Do You Have Enough Cash on Hand?
Whether you're working or retired, here's how to think about your liquid reserves.
The following is an excerpt from Christine Benz's recent webcast, Tune Up Your Portfolio in Uncertain Times. Watch the full webcast.
Christine Benz: The next step in the process is to evaluate the adequacy of liquid reserves. So, of your cash assets, the baseline for people who are working is three to six months' worth of assets set aside in liquid reserves. I think sometimes people are put off by how high those numbers seem--that seems like a lot of cash. And I think the issue is that you really want to think about how much you could get by on in a pinch, rather than thinking about how much you're spending today while you're employed. The idea is that you're building yourself an emergency cushion of the expenses that would be absolutely essential if for whatever reason you were not able to earn an income or if you were to become disabled, the idea is that you're building yourself an emergency buffer. For people who are retired, I like the idea of holding one to two years' of living expenses in cash investments. If you wanted to run with a lower cushion, you could potentially take that down to six months' worth of living expenses. But I think you would want to probably be a little closer to the one to two years' worth of living expenses.
A couple of things to think about with respect to liquid reserves. One is that if you've gone through this X-Ray process, you'll probably see that your cash weighting is higher than you thought it was. And that's especially true if you have active mutual funds in your portfolio. You don't want to take those residual cash balances into account when tallying up your emergency cushion. And the key reason is that you can't call your mutual fund and say, "Oh, equity fund, I would just like to pull out my cash holdings." It doesn't work that way, unfortunately. So, you'd want to look at the amount that you have that's truly liquid. And then, I think even though cash yields are very, very low today, it's also worthwhile just shopping around to make sure that you're getting the highest yield that you possibly can. And specifically, I think you want to be careful about some of the notoriously low-yielding cash accounts that are available, brokerage sweep accounts, for example. Even though they might be convenient, they're typically very low-yielding. If you are a little bit thoughtful and willing to do a little bit of homework, you can probably pick up a higher yield on your cash securities.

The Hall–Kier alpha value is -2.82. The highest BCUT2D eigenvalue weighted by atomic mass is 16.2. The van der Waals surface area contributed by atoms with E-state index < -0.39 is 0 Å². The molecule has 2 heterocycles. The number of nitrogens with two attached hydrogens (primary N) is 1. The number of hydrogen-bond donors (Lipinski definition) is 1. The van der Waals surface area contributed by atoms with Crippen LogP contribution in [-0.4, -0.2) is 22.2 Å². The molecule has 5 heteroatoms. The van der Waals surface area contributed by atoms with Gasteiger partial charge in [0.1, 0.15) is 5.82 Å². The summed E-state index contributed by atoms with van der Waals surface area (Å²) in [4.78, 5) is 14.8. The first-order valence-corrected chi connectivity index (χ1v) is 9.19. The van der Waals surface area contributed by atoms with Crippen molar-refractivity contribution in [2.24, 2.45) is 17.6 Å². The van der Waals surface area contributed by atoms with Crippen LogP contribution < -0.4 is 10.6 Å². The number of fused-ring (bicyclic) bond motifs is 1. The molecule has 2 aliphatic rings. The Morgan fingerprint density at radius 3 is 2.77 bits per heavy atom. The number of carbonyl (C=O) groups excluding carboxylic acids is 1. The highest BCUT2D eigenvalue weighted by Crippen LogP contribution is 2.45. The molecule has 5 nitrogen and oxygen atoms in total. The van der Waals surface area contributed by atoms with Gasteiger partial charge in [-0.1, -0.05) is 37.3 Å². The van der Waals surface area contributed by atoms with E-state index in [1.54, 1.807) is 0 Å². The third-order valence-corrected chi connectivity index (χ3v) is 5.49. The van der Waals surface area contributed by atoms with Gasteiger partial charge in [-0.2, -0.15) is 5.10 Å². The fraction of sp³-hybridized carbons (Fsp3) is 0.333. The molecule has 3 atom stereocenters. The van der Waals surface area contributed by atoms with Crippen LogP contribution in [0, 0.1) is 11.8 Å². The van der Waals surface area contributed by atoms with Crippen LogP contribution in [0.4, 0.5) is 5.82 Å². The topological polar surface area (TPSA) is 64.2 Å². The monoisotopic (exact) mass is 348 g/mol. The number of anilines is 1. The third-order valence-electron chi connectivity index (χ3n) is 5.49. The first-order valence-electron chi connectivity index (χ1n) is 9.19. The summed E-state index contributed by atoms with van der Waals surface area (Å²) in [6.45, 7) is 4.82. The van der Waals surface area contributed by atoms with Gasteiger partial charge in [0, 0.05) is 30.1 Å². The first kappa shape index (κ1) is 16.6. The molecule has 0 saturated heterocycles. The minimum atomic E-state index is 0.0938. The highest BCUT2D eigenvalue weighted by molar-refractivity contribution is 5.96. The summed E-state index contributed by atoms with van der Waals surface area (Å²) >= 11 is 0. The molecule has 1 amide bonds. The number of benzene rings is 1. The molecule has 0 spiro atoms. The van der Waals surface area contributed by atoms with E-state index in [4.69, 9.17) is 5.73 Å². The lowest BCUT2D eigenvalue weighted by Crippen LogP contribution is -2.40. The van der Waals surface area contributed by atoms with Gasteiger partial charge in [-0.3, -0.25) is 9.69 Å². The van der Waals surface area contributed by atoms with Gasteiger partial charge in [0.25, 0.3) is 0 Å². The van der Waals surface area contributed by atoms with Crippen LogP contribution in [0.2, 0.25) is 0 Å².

One thing that often comes up for retirees who want to maintain that cash cushion on an ongoing basis is, where to go for that cash, how to replenish that Bucket 1 or those cash reserves as they become depleted. So, if you're spending from that cash bucket on an ongoing basis, how to top it back up. And I think that there are a couple of ways to go about doing that. One is to simply take any organically generated income distributions, whether from your bond holdings or from your dividend-paying equities, and have those sent over into your cash account. That way your cash account is kind of topping itself up on an ongoing basis. So, even if you're not reaching for income, looking for income-rich stocks and bonds, you can still enjoy a little bit of income coming in the door through those income-producing securities. And then, if you need additional cash reserves, and many investors certainly will, because income is really low today, you can then use rebalancing annually to help top up the cash reserves. So, you would pull from the very appreciated portions of your portfolio and use them to top up your cash holdings. For investors who are looking back on 2021, which was generally another great year for the stock market, pulling from appreciated U.S. equity holdings seems like a really logical place to start if you need to rebalance and you need to top up your cash holdings.
How to Set and Invest Your Emergency Fund